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Gratitude, a valuable habit

It is scientifically proven that writing thank you lists, with some frequency, increases your level of happiness. It consists of writing at least three things that you appreciate from the heart, situations that have made your day, challenges that you have achieved, aspects of your life that you value. Some people do well to do […]

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It is scientifically proven that writing thank you lists, with some frequency, increases your level of happiness. It consists of writing at least three things that you appreciate from the heart, situations that have made your day, challenges that you have achieved, aspects of your life that you value.

Some people do well to do it once a week (for example, on Sunday afternoons, which is the time of the week when people tend to feel the most anxiety and sadness); other people find it much more rewarding to do it on a daily basis. Each person must find their balance in the job of dishwasher repair, according to their circumstances. They do not have to be great events or mythical moments in your life (birth of a child, buy your first house, finish your degree, or overcome the coronavirus being over 65 years old), they can also be small things (lie in a bed with clean sheets, having slept through, enjoying an unexpected phone call, laughing with a stranger, cooking something tasty, having time to do your favorite sport, giving a hug to a loved one or seeing the full moon).

Sharing you thank you list with a friend; your partner, your psychologist, or your family is very enriching. It is a very fun tool to put into practice during dinner, with a coffee, or simply as the main subject of an e-mail or WhatsApp. The person who listens or reads it will easily feel infected by your positive state of mind and will be more likely to be encouraged to share with you other aspects for which they feel grateful or grateful.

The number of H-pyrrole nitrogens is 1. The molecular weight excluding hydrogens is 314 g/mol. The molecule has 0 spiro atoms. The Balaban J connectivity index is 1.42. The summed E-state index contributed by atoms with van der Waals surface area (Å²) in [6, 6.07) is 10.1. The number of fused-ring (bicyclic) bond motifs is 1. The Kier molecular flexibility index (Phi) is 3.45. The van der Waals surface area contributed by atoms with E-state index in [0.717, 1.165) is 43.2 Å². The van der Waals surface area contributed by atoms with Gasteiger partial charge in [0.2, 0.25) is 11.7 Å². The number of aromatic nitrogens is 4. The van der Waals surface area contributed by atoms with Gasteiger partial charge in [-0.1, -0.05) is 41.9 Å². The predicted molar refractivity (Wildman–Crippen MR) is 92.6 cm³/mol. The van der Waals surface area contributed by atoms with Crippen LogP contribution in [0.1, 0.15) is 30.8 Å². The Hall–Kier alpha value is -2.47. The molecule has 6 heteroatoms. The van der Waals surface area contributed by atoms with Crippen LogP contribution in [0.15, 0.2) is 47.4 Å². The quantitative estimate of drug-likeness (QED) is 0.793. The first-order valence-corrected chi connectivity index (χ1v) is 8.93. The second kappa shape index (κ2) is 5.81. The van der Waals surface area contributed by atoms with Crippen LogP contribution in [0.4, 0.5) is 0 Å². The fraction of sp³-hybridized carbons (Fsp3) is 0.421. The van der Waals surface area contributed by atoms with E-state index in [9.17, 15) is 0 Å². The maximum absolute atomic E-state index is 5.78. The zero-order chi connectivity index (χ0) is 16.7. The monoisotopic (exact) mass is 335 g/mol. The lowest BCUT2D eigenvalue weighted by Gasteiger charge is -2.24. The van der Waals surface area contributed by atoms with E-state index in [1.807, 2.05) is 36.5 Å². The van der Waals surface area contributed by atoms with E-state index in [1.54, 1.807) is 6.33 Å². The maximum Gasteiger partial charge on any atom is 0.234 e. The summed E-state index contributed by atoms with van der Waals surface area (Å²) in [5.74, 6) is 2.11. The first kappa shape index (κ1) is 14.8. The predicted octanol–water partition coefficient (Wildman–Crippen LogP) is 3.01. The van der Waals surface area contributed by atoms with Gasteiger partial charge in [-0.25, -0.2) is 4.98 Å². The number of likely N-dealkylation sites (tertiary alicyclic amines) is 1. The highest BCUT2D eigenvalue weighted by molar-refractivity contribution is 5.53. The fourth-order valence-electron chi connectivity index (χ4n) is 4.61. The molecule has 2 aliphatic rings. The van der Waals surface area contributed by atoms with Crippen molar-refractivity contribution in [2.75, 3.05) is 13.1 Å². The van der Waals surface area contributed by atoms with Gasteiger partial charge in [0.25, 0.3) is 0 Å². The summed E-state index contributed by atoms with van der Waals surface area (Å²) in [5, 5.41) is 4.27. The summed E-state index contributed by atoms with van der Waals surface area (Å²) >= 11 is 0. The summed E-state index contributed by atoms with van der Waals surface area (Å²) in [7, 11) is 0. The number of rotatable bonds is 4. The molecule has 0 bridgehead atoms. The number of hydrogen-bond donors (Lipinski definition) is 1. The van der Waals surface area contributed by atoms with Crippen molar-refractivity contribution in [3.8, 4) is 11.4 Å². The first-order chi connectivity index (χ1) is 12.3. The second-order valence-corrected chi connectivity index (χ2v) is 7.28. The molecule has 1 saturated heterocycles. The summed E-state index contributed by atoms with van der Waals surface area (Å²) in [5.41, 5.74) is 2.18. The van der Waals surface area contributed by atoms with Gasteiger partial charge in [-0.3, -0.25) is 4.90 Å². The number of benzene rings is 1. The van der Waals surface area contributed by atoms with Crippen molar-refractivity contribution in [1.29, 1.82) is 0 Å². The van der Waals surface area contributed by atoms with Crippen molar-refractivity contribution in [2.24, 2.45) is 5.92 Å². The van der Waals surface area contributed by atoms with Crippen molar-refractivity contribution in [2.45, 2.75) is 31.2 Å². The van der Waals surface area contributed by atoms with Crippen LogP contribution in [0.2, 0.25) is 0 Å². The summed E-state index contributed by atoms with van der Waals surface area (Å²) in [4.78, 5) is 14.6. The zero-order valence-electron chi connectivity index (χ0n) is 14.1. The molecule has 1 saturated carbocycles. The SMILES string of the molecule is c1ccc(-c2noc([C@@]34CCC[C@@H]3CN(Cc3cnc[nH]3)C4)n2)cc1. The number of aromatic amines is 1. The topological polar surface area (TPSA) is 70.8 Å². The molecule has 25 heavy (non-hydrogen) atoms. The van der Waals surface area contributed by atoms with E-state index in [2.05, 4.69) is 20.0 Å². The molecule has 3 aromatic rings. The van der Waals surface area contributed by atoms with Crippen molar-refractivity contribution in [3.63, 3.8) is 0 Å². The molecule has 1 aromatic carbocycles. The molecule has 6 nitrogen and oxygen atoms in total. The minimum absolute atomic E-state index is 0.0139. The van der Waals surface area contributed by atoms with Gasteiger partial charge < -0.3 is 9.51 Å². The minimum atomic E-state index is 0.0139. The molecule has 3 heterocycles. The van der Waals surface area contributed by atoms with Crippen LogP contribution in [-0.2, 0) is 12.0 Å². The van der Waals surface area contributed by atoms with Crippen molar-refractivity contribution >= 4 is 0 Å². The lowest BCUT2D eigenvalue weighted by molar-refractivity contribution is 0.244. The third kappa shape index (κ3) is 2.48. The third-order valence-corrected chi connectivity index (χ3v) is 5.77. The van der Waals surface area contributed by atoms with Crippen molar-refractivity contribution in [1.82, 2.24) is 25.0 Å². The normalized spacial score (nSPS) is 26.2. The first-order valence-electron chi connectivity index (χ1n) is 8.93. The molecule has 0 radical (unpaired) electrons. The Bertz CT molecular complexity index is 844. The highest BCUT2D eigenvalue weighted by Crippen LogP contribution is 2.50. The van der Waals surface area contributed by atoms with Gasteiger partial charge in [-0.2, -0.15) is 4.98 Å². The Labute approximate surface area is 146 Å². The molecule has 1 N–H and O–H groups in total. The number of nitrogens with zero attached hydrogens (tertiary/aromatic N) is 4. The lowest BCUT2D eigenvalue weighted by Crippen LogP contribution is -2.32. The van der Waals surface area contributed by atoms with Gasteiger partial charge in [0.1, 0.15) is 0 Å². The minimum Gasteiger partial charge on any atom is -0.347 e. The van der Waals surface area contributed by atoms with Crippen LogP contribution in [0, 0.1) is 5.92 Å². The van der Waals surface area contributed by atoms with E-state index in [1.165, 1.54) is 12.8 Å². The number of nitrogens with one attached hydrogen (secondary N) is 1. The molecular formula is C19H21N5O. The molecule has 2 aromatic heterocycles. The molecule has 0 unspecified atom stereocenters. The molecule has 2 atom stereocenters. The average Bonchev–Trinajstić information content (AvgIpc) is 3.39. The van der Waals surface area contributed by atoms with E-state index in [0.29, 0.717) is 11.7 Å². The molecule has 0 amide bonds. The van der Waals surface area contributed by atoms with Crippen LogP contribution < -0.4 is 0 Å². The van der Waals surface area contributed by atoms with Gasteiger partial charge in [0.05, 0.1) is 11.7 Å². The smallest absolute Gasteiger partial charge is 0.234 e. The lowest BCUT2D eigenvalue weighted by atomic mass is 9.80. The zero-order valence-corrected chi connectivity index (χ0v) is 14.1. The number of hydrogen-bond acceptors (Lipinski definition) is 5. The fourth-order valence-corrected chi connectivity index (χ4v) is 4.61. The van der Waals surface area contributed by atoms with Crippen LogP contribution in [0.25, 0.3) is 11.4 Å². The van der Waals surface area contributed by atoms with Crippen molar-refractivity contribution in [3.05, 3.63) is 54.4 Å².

Sometimes we are not fully aware of how contagious emotions are. If after the question “how are you?” , your partner answers something negative, with a serious or bitter face and takes pleasure in complaining and victimhood, it is unlikely that you will add something positive or good that has happened to you, with a smile from ear to ear. Take this into account before answering the question “How are you?” and look for something to be thankful for, something positive to share; Surely you will find it and your interlocutor will thank you and will follow the same emotional line.

An exercise of great value, not only for those who write it but for those who receive it or listen to it, is to write a thank you letter to the person who has helped you in life. If you take your time, be it an afternoon or several days to write what you feel and it takes shape, you will discover that you are much more grateful than you imagine. It is important to read the letter to him in person and then give it to him as a gift so that he can reread it as many times as he wants.

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